"Real leaders" thus accept responsibility for their own actions and the degree to which they make a full-faith effort to work with others.  They do not own a dysfunctional relationship they tried to make work to the best of their ability.  "Real leaders" also understand that there are others with whom they should not work under any circumstances.  One of the things an ethical leader has to learn is who can be worked with and who cannot, who can be trusted and who cannot.  An effective leader, in sum, won't buy into absolute, dogmatic statements about "real leaders."  As with most things in life, effective leadership is complicated and requires wisdom rather than axioms.  Rainer's axiom concerning "real leaders" assumes that such leaders are always in control of the situations they face, and that is seldom true.

Dr. Rainer's statement should thus be modified to read, "Effective leaders find ways either to work with or, if necessary, work around others.  Effective leaders accept responsibility for their own actions in light of the real world situations they face.  Finger pointing is another issue entirely."

Sunday, July 7, 2013

Wisdom of Lake & Forest

In the drifting quiet of a North Woods morning, nature herself seems to speak.  Whatever humanity does or fails to do, however destructive its presence seems to be, life will prevail.  If diversity is being lost, it will be regained.  If climate change is rapid, its effects increasing, this is just another era, another phase.  Life is fragile and resilient.  And there are still places of silence where the natural wisdom planted deep in our souls is nourished and coaxed to the surface.  This is not the end.  It is just another beginning, things are always beginning, even in pain and bloodshed and in the rumors of crises things are always new, always beginning.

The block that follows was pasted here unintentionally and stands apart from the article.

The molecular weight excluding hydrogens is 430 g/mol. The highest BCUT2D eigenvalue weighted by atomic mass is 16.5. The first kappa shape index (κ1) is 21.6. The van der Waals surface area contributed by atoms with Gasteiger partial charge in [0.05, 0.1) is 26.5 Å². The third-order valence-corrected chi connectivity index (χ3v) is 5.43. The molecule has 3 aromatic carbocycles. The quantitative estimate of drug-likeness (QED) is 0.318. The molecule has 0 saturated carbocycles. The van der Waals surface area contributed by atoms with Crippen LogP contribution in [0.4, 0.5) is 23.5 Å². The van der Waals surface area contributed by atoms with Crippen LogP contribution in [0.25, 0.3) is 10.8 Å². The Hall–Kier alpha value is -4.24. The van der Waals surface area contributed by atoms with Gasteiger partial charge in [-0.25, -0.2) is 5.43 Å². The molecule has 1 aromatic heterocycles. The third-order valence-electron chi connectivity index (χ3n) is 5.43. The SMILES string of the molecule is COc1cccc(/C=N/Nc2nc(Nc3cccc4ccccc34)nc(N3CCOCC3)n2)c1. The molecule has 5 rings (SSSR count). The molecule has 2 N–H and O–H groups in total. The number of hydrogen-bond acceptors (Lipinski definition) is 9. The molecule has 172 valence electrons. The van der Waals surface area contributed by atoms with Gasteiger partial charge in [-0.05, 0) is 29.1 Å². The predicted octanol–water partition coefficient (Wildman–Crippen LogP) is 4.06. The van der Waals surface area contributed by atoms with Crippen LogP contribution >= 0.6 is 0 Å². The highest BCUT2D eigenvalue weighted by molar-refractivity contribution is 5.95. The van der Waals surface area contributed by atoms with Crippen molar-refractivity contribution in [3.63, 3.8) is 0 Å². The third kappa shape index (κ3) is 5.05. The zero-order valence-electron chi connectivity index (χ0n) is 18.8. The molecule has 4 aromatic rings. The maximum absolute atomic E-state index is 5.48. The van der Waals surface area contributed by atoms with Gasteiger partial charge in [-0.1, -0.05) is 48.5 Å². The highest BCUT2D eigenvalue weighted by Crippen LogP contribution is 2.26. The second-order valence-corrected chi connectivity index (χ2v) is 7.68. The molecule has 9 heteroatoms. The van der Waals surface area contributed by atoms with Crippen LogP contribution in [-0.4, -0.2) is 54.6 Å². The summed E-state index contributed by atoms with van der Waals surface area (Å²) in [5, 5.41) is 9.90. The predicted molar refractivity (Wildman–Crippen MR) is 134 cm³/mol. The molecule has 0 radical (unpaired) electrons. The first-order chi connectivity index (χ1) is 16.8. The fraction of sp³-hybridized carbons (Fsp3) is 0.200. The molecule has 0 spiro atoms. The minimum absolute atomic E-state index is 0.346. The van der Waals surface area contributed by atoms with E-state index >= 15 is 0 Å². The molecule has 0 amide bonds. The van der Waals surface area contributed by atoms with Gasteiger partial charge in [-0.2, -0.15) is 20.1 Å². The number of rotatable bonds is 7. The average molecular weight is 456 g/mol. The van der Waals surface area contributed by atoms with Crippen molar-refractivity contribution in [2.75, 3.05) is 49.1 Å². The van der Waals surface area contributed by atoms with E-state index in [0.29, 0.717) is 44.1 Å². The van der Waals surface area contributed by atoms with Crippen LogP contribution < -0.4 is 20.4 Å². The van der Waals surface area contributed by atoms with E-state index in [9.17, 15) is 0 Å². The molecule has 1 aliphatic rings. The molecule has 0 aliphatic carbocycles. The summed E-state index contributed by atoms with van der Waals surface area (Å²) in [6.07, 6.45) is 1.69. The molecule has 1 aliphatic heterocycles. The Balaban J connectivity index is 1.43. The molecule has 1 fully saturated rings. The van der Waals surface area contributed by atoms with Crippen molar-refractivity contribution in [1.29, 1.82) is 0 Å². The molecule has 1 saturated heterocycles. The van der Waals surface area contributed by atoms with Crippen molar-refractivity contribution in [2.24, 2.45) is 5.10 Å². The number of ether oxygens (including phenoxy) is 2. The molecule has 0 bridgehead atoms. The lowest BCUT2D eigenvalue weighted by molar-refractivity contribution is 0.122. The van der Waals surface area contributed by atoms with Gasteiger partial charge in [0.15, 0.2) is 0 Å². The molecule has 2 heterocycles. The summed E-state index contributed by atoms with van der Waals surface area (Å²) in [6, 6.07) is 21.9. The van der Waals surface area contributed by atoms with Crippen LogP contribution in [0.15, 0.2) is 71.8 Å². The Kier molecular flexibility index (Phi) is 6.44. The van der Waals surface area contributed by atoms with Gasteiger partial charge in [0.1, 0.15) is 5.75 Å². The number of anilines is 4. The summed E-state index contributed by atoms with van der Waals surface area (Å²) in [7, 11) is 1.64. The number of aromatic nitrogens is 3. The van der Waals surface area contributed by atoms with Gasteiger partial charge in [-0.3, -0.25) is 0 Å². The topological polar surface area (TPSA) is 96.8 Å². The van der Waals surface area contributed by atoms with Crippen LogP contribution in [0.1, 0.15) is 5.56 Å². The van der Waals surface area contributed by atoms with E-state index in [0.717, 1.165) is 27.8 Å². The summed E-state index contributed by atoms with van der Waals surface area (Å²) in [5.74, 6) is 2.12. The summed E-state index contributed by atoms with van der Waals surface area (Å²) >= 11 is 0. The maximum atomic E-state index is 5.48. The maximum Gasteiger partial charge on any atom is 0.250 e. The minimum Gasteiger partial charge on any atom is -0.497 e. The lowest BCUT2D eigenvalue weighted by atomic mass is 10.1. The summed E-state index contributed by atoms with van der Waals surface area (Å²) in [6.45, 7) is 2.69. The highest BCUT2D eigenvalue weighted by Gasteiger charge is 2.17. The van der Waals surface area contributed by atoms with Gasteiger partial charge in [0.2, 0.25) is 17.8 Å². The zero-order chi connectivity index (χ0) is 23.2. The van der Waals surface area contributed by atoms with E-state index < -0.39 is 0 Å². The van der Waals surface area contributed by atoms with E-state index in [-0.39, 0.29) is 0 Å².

If cultures are dying, culture is alive and as vibrant as ever.  Right here in the North is a culture built out of longer winters, shorter summers...built out of migrant peoples...with its own words, its own ways.  It is sad, yes, to lose languages at the rate of a hundred or more a year, but language itself lives on, thriving in us as it always has since we first learned to speak.

One wonders, drifting quietly on the lake in the midst of the forest, one wonders what it is all of our heedless destruction of the old worlds and words of the past is building for the future.  Birth requires pain.  Is that what is going on?  Or are we crafting a painful death for ourselves and an end to our human version of wisdom?  The lake says, life goes on.  The forest says, ends are beginnings too.

Friday, July 5, 2013

Measuring Successful Pastorates

Measuring successful pastorates these days is a tricky business.  A successful pastorate is measured not only by what happens during the years that a pastor serves the church.  It depends also on what happens after the pastor leaves.  There is a class of pastors who are apparently successful during the years they serve, but they build that "success" on their own personality.  The next pastor is left with a challenge that only a few successors can meet, namely picking up where their charismatic predecessor left off.  Eventually, the chain of charismatic pastors will break, and the church will go into decline.  Even a relatively competent pastor finds it very difficult to follow a pastor who has built her success on her own personality.

It is the churches that suffer.  A charismatic pastor attracts people who are "there" for the pastor, not for the church, and often these folks become leaders in the church.  Once their "beloved pastor" leaves, these folks lose interest very quickly.  They may wait around to see what the next pastor is like, but they are seldom satisfied with the successor to their idol.  And they bail, usually quietly, sometimes noisily.  The successor and the church are left holding the bag.  The church is weakened.